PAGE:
GIWL Visiting Fellow, Associate Professor Ligia Carolina Oliveira-Silva, writes about the recent Brazillian election. She asks: what does it mean for women in Brazil, Latin America, and worldwide?
On the 30th October 2022, Brazilians voted for the second round of presidential elections. The Workers' Party is now back and Lula will be our next president, for the third time. Unfortunately, the vote difference was not much more than 1%. Maybe the importance of these elections is not so clear to everybody who is not Brazilian. For us, it was the most important election so far. Considering that the personal is political and GIWL is global, it may be interesting to share a bit of a Brazilian view about it.
Lula was born in the same state I was born in - Pernambuco, in the Northeast - one of the poorest regions in Brazil. Back in his childhood, Lula almost starved to death, like many other northeasterners in Brazil. Lula has a long political trajectory, having started in the 60s as a union leader in ABC Paulista metallurgical industries, where he lost his little finger as a machinist at the age of 17. After having his brother enjailed and tortured because of Brazilian's military regime, Lula immersed himself in politics. He led a series of historic strikes, creating the Workers' Party in 1980, the strongest and biggest left-wing party in Brazil until these days. When he left his last term as president in 2010, he had an 87% approval rate. Right now, for half of Brazilians, Lula represents again the hope of having better life opportunities, just as when he governed during the 2000s. Many poor young people had the opportunity to go to University back then, for example. I could dream about having a career in academia and becoming the first person in my family to achieve a Ph.D. because of his massive investments in science, education and technology, as well as for granting us the scholarships we needed so much to survive.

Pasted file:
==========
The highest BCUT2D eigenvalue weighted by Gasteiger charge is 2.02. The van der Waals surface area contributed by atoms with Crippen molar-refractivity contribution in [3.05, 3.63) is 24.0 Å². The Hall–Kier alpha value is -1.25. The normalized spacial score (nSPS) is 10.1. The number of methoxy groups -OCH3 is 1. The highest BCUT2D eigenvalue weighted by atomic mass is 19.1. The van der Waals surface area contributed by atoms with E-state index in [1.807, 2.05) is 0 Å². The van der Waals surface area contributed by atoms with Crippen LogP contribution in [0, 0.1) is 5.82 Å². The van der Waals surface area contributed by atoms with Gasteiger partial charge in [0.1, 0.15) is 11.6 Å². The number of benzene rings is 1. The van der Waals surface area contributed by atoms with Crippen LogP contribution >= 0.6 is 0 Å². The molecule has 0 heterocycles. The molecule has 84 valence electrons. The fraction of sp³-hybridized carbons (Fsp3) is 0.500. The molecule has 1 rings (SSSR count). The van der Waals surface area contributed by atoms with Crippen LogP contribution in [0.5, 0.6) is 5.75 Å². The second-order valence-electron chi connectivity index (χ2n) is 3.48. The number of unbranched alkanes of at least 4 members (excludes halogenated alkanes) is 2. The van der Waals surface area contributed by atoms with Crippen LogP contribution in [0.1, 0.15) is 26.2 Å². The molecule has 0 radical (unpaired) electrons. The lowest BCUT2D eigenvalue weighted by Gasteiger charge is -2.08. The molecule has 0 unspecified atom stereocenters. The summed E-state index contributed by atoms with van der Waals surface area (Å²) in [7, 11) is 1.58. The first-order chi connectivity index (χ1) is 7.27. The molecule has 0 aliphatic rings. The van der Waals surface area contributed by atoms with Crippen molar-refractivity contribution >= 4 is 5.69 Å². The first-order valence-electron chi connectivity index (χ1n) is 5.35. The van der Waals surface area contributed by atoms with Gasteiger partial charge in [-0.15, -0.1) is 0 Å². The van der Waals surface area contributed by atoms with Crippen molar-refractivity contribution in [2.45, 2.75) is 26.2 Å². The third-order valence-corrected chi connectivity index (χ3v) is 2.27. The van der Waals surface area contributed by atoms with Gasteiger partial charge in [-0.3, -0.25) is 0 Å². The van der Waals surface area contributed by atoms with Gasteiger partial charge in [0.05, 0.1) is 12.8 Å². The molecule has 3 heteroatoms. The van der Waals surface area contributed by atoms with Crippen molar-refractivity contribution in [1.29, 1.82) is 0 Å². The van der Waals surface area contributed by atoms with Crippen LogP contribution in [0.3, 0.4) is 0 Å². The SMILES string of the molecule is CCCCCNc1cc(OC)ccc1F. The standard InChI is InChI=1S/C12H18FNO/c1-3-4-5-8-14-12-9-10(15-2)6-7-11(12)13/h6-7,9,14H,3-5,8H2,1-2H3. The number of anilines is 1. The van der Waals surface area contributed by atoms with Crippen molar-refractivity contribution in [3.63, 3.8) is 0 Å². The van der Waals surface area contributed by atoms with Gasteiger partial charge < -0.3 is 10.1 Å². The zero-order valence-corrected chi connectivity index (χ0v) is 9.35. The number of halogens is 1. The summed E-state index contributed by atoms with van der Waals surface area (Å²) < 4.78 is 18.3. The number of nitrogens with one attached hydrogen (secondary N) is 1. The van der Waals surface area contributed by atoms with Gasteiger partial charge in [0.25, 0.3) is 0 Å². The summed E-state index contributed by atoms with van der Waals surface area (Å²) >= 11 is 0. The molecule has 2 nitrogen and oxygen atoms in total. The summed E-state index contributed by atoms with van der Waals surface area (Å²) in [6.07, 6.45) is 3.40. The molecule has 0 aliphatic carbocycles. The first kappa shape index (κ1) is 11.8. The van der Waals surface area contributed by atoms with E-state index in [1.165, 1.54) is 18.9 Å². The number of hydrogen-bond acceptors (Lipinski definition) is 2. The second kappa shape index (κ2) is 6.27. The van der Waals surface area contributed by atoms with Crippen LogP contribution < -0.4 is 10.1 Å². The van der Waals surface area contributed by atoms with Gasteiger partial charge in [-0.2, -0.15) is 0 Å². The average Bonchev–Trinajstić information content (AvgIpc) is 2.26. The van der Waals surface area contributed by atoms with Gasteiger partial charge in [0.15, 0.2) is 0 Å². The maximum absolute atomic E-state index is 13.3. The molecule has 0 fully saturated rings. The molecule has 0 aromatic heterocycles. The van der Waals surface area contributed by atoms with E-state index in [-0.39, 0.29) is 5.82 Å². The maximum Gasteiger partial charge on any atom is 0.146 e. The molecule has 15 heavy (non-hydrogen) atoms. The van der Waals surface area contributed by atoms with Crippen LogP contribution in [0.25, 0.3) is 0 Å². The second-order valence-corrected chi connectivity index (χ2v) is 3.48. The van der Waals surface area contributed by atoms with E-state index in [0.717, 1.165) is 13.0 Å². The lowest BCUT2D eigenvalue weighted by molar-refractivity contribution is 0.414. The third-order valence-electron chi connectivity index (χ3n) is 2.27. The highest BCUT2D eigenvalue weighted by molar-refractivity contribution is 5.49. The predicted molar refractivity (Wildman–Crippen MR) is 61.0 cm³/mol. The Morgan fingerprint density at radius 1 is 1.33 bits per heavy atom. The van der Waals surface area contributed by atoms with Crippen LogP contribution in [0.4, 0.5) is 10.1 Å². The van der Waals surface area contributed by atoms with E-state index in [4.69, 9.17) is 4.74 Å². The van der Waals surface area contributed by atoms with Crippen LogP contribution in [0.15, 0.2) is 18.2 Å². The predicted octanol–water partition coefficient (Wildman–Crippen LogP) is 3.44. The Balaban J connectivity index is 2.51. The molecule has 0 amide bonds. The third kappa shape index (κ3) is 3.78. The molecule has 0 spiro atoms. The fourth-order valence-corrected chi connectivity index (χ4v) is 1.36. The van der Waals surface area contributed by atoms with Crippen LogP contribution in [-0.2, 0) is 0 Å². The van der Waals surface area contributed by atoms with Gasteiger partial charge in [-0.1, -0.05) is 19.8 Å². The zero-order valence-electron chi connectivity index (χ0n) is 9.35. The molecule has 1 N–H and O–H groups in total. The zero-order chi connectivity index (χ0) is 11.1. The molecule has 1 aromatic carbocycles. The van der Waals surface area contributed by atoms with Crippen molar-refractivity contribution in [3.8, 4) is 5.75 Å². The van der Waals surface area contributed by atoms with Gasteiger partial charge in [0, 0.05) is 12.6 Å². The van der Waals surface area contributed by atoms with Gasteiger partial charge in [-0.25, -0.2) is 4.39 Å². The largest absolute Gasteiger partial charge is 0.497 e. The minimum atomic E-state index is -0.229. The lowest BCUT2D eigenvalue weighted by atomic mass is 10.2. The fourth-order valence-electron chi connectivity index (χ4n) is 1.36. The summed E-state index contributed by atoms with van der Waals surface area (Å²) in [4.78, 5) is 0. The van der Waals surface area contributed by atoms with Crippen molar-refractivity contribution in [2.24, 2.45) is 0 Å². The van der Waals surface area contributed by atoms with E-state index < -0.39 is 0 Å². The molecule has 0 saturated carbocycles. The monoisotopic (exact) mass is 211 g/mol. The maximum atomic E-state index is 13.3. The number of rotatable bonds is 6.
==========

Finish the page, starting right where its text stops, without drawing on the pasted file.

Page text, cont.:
The political became personal in many other situations from then on. I could see Dilma become the first ever president woman in Brazil, a result of Lula's political influence and mentoring. Dilma is a former student activist, which was persecuted and tortured during the Brazilian military regime from the 60s to the 80s. Despite her investments in advancing gender agenda, Dilma suffered considerable misogynistic backlash during her two terms, being deposed from the presidential position in a very controversial process which later on made her innocent of all charges.
When Bolsonaro won the elections in 2018, all people from the progressive field knew difficult times were coming and they really did. Because of Bolsonaro's misogynistic, homophobic, elitist and belligerent behavior, Brasil had several setbacks considering women's and minorities' rights. During the last four years, Bolsonaro's government starved many single, black mothers and their kids to death, especially during the pandemic. He mistreated female journalists on a daily basis and almost zeroed out the budget for combating domestic violence and femicide, besides delaying COVID vaccines on purpose because he didn't "believe" in their efficacy. Many of our friends and family died because of that. Deforestation in the Amazon achieved record indexes and indigenous people were persecuted and killed, as well as environmental activists. Not being enough, he also said that his last and fifth child, which is a girl, was the result of an occasion when he had "weakened"; that he would prefer to have a dead than a homosexual son; that women should earn less than men at the same job because of their maternity leave; and that having 2 women from 22 ministries was a "balanced proportion". Because of that and many other events, some political analysts claim that women's votes cost Bolsonaro his victory.